In the past 3 months I have consulted with a number of businesses that have been forced out of traditional banking lines of credit. In one case, the company, a very strong $30 million a year business had been working with the same bank and banker for 10 years. Suddenly this business which had enjoyed a very good banking relationship was forced to find an asset based lender. I believe the bank was suddenly facing liquidity problems as many banks are today and wanted to decrease the number of loans on their books. When it came time for annual renewal, the bank simply decided not to renew the line of credit. The company’s president is one of the brightest guys you will ever meet, but he simply had no experience with issues of dealing with non-bank lenders.
With the prior banking relationship, there was no negotiating of rates or terms and the company had not been in a position to “shop” for a new loan for the last ten years. By the time this customer obtained his $4 million dollar asset based line of credit with our assistance, he and his board of directors were practically pros at all of the “ins and outs” of working with commercial finance companies verses banks. The president of the company found negotiating distasteful, but we finally convinced him that it was just a reality of doing business with a non-bank lender. I have seen this scenario repeat itself several times.
The other trend I have seen repeated during the last several months is for companies seeking a non-bank lender to send their financial package to as many lenders as they can find. Sometimes they are nervous about the process and want to make sure they get a quality offer, sometimes they believe that commercial financing is a commodity. While I personally don’t believe this is the best approach, I can empathize with them and understand why they are using this tactic.
So for those companies facing the prospect of changing lenders and are contacting multiple commercial lenders simultaneously, I would like to offer a few pointers.
If you fill out a lender’s application, read the paragraph at the bottom very carefully. If it allows the lender to obtain a personal credit report on the principals of the company, or allows the lender to file a UCC-1 financing statement, don’t sign it. Instead, write them a letter as a cover letter to give them with the application.
In your letter assert that the information you have put on their application is complete to the best of your knowledge. Specifically state in your cover letter that you do not give permission for a lender to obtain a credit report until you and they feel comfortable that you are likely to work together. Also specifically indicate in your cover letter that you do not authorize them to file a UCC until financing documents are executed. I have drafted a sample cover letter you may download and use.
Having one potential lender obtain your credit report isn’t going to be a problem, but if you are talking to 5 or more lenders, you don’t want each one of them to obtain the personal credit on the principals of the company. First, having that many inquiries will “ding” your credit score and in today’s economy you simply don’t want that. Secondly, Each commercial finance company after the first one that obtains your credit report will see all the names of the finance companies that have obtained your report before them.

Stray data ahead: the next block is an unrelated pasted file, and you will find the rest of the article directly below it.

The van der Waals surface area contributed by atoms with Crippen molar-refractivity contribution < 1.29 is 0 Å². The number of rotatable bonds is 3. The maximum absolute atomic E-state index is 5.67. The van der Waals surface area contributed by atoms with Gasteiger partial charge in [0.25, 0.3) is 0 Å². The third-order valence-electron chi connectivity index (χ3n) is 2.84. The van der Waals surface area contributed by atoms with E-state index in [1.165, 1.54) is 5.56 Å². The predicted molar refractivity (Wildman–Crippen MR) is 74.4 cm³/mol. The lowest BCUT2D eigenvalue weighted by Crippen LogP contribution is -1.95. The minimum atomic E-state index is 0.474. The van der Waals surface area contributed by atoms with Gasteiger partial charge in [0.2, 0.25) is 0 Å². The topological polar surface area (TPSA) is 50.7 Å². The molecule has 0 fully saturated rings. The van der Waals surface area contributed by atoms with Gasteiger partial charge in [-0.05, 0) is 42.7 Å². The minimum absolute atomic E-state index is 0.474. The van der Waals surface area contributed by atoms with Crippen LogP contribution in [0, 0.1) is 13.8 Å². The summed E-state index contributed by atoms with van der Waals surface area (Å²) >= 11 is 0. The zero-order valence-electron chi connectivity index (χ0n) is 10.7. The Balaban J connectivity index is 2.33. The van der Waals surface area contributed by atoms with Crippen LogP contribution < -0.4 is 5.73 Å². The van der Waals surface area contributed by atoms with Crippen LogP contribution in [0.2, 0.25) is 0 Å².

When a financing source sees inquiries on your credit reports from their competitors, they often think one or two things. They often think that you are only shopping price and with so many competitors trying to win your business, their chances are lower. This has the affect of causing the potential lender to work less hard. With an abundance of deals to do right now, they often figure they will just not mess with your transaction and will move on to other deals with higher profit margins. The other potential impact is that a potential lender will see the other finance company names on your personal credit report and wonder if there is something wrong with your company. They will wonder if the other companies found something that caused them to decide not to pursue your business. The fear of uncertainty is very strong in today’s marketplace.
I recommend clients use the Internet and obtain a 3 in 1 credit report from any one of the major credit reporting agencies. The price is typically $29.95 for a one time credit report that shows all three agencies records. Don’t pay extra for bells and whistles and unless you simply want to know what your FICO credit score is, don’t pay extra to obtain this piece of information. Once you have obtained your own credit report, make it available to potential lenders to view. When you decide on a likely lender, they will need to obtain their own copy.
When it comes to the issue of the UCC-1 Financing Statement, some lenders will put in the fine print on the bottom of the application a sentence allowing them to file a UCC-1 financing statement with the application. If they do file it and you don’t choose them as your lender, you may be face with the reality that you will have to pay the financing source a “ransom” to terminate the UCC-1. It is a big headache when this happens.
Lastly, do your own due diligence on your potential financing source. Ask for a sample copy of their complete documentation and read it or have your attorney read it. Make sure you completely understand it. Ask for references and call them. Ask about their customer service; ask about how attentive the finance company is once you are their customer. Ask if the finance company has lived up to 100% of their promises.